‘Incompatibility of French-UK Covid systems harming French ski season’
Constant Covid-related rule changes - and issues between systems - are making life very difficult for the ski industry, says the head of a French Alps’ accommodation business
A Covid health pass is mandatory for everyone over the age of 12 years and two months wishing to ski in France this winter Pic: Delpixel / Shutterstock
The director of a company providing accommodation in the French Alps has said that the incompatibility of Covid systems between the UK and France could have a “disastrous” effect on the ski season this winter.
Tom Ward-Lee of Alps Accommodation, which offers apartments and chalets in the Grand Massif area, said the latest issue is with British children aged 12 to 15 not being able to get vaccination certificates that work with France’s health pass (pass sanitaire).
In England, Wales and Northern Ireland, the Covid passes for travel are only available to people aged 16 and over. The NHS Scotland website states that “if you’re 12 or over, you can show your COVID Status for international travel”, although it is not clear if this will work as part of France’s health pass system.
A Covid health pass is mandatory for everyone over the age of 12 years and two months wishing to ski in France this winter. A health pass is proof of being fully vaccinated against Covid, proof of a negative Covid PCR or antigen test taken within the past 24 hours, or proof of having tested positive for Covid between 11 days and six months prior.
Mr Ward-Lee said that 12-15 year olds in the UK have no way of using their proof of vaccination as part of this health pass as the certificates they get do not contain the necessary QR code.
Mr Ward-Lee said he had spoken to a dozen families affected by this issue recently who were concerned about it scuppering their holiday plans.
In France, it is possible for people with non-EU vaccination certificates to get a QR code generated at certain pharmacies that is compatible with the health pass. However, this option is not available for British vaccination certificates as they are already valid with the health pass.
And Mr Ward-Lee said it is these types of issues that are proving problematic this winter.
“If the NHS App was available to under 16s the problem would be solved, or if pharmacies in France were allowed to create QR codes that could be scanned as part of the health pass the problem would be solved, but it just seems to be a glitch,” he said.
“The sooner they can find a [solution] the better. I certainly hope it is found before the February holidays or we are going to lose the British families from the French season, which would be a disaster.”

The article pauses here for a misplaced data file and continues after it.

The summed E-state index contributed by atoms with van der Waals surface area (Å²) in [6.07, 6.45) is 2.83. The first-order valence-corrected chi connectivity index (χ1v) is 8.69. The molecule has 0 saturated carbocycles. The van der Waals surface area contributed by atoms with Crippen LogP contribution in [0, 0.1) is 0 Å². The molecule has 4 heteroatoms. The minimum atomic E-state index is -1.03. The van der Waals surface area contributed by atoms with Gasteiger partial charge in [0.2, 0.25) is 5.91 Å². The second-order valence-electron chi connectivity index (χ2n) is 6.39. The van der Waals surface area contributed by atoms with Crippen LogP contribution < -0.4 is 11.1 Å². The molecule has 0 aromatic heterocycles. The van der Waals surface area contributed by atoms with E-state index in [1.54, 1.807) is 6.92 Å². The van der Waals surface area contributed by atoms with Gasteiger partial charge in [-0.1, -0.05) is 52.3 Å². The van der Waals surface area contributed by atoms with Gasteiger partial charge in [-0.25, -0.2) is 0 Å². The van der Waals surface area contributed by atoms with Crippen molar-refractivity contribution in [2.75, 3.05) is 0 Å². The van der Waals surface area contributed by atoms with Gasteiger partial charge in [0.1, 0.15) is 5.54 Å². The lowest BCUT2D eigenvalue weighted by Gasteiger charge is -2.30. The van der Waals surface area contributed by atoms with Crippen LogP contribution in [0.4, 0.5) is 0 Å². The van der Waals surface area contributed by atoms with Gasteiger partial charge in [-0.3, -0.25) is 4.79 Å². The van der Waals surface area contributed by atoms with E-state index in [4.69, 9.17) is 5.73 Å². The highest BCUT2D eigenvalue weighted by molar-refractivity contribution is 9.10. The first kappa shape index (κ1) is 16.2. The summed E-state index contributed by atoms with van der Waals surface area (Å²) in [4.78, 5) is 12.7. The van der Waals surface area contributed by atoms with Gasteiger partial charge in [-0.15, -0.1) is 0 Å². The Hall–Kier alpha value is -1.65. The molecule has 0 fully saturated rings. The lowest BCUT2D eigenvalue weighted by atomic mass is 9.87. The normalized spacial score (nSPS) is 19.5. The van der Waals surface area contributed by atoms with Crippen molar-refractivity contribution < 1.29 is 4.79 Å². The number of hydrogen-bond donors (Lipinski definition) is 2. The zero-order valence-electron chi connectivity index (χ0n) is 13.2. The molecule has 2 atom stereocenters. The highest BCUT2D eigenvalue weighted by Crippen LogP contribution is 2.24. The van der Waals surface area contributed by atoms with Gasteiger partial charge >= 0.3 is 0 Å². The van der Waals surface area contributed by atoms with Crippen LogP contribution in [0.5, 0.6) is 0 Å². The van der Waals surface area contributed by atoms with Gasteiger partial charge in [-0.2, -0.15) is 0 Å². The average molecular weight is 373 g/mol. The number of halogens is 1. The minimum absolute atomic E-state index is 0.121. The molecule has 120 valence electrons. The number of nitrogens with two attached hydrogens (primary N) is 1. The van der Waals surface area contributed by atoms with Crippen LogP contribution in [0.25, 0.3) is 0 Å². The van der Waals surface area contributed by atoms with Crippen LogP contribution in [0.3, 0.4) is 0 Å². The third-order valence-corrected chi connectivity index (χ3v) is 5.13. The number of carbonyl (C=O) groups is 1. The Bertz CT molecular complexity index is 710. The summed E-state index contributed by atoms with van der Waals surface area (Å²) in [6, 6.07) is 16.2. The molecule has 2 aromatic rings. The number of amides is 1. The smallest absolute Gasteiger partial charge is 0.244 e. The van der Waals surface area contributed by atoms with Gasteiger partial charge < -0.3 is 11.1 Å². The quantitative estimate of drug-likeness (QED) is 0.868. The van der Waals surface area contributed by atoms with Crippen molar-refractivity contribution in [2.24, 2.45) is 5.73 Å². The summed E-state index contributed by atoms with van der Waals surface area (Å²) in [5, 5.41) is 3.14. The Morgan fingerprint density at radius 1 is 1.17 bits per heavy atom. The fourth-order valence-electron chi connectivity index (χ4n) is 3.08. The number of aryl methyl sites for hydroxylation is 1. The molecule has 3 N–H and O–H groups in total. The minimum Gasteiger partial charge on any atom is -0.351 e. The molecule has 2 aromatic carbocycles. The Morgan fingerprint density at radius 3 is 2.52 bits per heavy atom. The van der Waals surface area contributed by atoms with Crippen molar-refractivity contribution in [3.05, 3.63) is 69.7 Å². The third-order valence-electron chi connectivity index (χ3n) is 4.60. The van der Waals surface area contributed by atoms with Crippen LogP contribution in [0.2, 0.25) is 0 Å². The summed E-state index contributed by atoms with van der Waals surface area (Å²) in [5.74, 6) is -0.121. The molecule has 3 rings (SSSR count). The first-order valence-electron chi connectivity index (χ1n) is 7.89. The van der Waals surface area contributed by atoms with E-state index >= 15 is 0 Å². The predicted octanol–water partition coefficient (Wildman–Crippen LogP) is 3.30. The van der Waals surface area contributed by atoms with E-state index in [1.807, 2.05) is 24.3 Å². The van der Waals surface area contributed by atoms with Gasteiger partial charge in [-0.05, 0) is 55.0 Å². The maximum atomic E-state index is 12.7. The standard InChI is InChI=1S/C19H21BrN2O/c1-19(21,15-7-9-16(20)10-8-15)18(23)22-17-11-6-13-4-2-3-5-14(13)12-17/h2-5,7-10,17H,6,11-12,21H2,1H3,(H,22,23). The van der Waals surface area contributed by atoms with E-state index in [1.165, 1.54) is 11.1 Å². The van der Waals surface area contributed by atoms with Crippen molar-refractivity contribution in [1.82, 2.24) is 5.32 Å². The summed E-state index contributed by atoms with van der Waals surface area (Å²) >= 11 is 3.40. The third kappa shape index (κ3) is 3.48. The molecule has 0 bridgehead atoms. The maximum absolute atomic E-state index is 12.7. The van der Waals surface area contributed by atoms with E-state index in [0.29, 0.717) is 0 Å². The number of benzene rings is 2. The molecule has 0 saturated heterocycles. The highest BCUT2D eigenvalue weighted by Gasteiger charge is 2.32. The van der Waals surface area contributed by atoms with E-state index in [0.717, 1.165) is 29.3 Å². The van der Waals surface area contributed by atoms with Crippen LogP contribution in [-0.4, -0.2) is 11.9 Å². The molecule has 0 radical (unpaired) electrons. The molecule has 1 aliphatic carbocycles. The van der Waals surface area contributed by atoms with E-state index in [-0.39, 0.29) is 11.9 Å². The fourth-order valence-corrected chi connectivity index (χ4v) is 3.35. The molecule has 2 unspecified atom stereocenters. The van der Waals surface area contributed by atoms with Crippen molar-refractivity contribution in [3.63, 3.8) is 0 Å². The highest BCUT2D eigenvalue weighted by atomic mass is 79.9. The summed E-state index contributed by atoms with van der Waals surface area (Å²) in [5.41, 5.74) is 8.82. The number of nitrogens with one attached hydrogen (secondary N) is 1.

British newspaper i reported yesterday that an NHS Covid pass for travel would soon be made available to fully vaccinated 12 to 15 year olds.
It reported the The NHS Digital team as saying: “The Government is exploring ways to provide fully vaccinated children aged 12-15 with a travel NHS Covid Pass. This will be available soon, initially via an NHS Covid Pass travel letter. Further information will be made available online.”
There is no information on when this will be available.
Mr Ward-Lee said this was not the only issue, and that there had been a number of other rule changes recently, making the ski season complicated.
One is that France recently changed the validity of Covid tests from 72 hours to 24 hours. This means that if people wanted to use a test as part of the health pass, they would have to get one every day. The cost of an antigen test in France costs around €22.
Mr Ward-Lee said it meant that testing instead of using vaccination certificates was likely not a viable alternative for families coming to France with children aged 12 to 15 due to the cost.
He said another recent issue was when the Swiss government introduced a mandatory 10-day quarantine for British arrivals wishing to transit on to another country on November 27. This rule was dropped one week later, but Mr Ward-Lee said that it caused his clients to panic, and some pushed back their bookings to next year.
“It’s extremely tough to keep up with the constant changes,” he said.
“My customers want to have a holiday, they are desperate to go skiing. They didn’t get to do it last year.
“Two or three weeks ago when the Covid numbers were pretty low, we had a lot of bookings. I had a fantastic October for bookings. There was confidence. The French were booking too.”
He said that last year, when ski lifts were closed entirely, it was simpler.
“We knew where we were: the lifts weren’t opening, full stop,” he said.
“So, we had a relatively successful winter marketing to the French customers who could still come and enjoy the snow, snowshoeing, and ice climbing. But this year, it keeps changing.”
Mr Ward-Lee said that the pandemic has been tough for his business, but that he greatly appreciated the help of the French government.
“One of the good things about France is their social system, and there was a lot of solid support from the government and that’s what kept the business going. Without the French governmental support, I doubt we would have been able to survive this.”